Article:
This post is a little bit of a year in review but also on Carer’s Rights Day it recognises the important role that I play as carer to my 3 kids, 2 cats, parents, and of course, the subject of this blog, my hub. Those of you following this blog will know the term ‘carer’ is one I have a bit of a love-hate relationship with. I see caring as a mutual endeavour that everyone in my family participates in, as equals, not something I alone am engaged in. Anyway on to the year in review.
It’s just over a year since I left the job I loved to work independently and about the same length of time since my parents came to live with us.
My dad’s dementia has significantly worsened this year. He’s a bit like a smelly Gandalf, crossed with a healthy dose of Saruman. He has a long unkempt beard, he has lost loads of weight and has taken to wearing a long blue kaftan-like robe, or else a dinosaur onesie. When he’s good there are glimpses of his old self and that’s great, and we haven’t yet had a time when he hasn’t known who I am but on a bad day he is so angry and vitriolic that it can be quite scary.
I think he is incredibly lonely and confused a lot of the time, but being born when he was, and being the man that he is, he could never open up and say that’s what is going on. This means there is a lot of bravado, pretending that everything is fantastic and claiming really isn’t it very funny that he can’t remember what we spoke about five minutes ago, or if he’s eaten any lunch?
My dad’s life is so much smaller than it ever was. He sleeps until after 1pm most days, gets up and is served some food by my mum, watches TV until the early hours of the morning and then goes to bed, where he sleeps diagonally and restlessly and usually kicks my 81-year-old mother out on to the sofa. She’s given up complaining but the exhaustion takes its toll on her. Despite this, she is refusing to get two single beds even though I think it would do them both the world of good.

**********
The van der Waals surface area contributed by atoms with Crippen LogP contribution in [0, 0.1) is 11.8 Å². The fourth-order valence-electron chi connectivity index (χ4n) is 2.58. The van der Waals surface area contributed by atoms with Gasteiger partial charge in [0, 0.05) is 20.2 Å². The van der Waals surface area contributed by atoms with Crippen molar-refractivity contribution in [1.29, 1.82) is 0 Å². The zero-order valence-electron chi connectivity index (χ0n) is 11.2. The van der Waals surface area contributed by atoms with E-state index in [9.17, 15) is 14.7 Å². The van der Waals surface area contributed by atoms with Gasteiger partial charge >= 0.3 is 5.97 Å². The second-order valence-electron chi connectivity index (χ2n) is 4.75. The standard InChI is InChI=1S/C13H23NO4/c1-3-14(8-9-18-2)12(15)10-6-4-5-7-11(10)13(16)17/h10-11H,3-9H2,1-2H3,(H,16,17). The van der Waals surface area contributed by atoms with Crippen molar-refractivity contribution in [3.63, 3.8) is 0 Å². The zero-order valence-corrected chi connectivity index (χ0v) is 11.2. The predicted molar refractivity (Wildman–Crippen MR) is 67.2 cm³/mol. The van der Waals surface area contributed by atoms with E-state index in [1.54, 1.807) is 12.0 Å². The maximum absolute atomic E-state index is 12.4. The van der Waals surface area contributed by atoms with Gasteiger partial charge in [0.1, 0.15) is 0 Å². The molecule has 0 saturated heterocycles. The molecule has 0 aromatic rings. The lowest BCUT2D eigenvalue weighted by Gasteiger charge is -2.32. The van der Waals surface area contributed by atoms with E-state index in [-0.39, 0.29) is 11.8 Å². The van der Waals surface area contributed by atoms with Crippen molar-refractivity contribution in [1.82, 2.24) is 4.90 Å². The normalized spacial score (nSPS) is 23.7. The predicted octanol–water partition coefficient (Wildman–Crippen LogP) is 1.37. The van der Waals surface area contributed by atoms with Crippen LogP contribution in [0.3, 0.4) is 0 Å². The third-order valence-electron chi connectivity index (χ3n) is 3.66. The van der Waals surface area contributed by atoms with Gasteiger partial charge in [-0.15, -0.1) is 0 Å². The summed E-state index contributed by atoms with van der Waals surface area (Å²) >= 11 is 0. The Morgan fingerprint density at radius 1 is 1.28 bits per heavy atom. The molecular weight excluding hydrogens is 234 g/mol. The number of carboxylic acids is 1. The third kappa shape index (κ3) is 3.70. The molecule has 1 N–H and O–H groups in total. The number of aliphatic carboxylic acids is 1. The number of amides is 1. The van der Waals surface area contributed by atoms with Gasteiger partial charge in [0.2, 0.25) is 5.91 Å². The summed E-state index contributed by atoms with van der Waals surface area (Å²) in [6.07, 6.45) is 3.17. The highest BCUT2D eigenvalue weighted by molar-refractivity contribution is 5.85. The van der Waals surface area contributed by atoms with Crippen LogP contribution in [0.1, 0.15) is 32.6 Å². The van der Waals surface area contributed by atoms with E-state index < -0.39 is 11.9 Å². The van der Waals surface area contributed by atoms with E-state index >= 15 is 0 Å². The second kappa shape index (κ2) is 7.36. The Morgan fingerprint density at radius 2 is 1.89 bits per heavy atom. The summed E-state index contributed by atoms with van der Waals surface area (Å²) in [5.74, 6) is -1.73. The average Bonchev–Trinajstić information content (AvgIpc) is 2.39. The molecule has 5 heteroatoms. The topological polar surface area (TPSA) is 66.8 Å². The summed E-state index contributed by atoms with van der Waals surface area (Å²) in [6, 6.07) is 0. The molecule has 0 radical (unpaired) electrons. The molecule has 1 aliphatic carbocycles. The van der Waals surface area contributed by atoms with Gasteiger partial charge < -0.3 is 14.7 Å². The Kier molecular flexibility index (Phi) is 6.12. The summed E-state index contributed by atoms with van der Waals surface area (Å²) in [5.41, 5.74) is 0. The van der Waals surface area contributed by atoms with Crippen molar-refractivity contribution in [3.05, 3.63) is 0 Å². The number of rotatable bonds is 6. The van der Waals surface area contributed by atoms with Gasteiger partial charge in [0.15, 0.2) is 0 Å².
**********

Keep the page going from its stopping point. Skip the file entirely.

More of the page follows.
Dad’s lack of personal hygiene is really getting to me, and despite well-meaning advice from both social services and the Alzheimer’s society we’ve not managed to identify any practical things we can do at all to address the problem. He hasn’t bathed since September. When I speak to my dad in his moments of lucidity, he says he just doesn’t care and being clean is not a priority… despite the fact that he really smells. He says he can’t smell himself so if it isn’t bothering him, why bother with bathing.
I do wonder if in addition to his memory loss that he isn’t also experiencing depression? I can only imagine if my world was confused, I felt overwhelmed and scared every time I moved away from the sofa and went out the front door that it could be a significant trigger.
I constantly feel guilty about the lack of time I’ve been able to spend with both him and my mum. For the last few months I’ve been contracting away from home at least a couple nights a week and often more, which means when I get home my time is thinly stretched.
I don’t think there’s anything I can do to mitigate my guilty feelings, I think I just need to accept that I’ll never feel like I’m juggling all the balls comfortably and try and do the best I can.
This post has come out sounding a lot more ‘down’ than I’m actually feeling. At the moment things are good.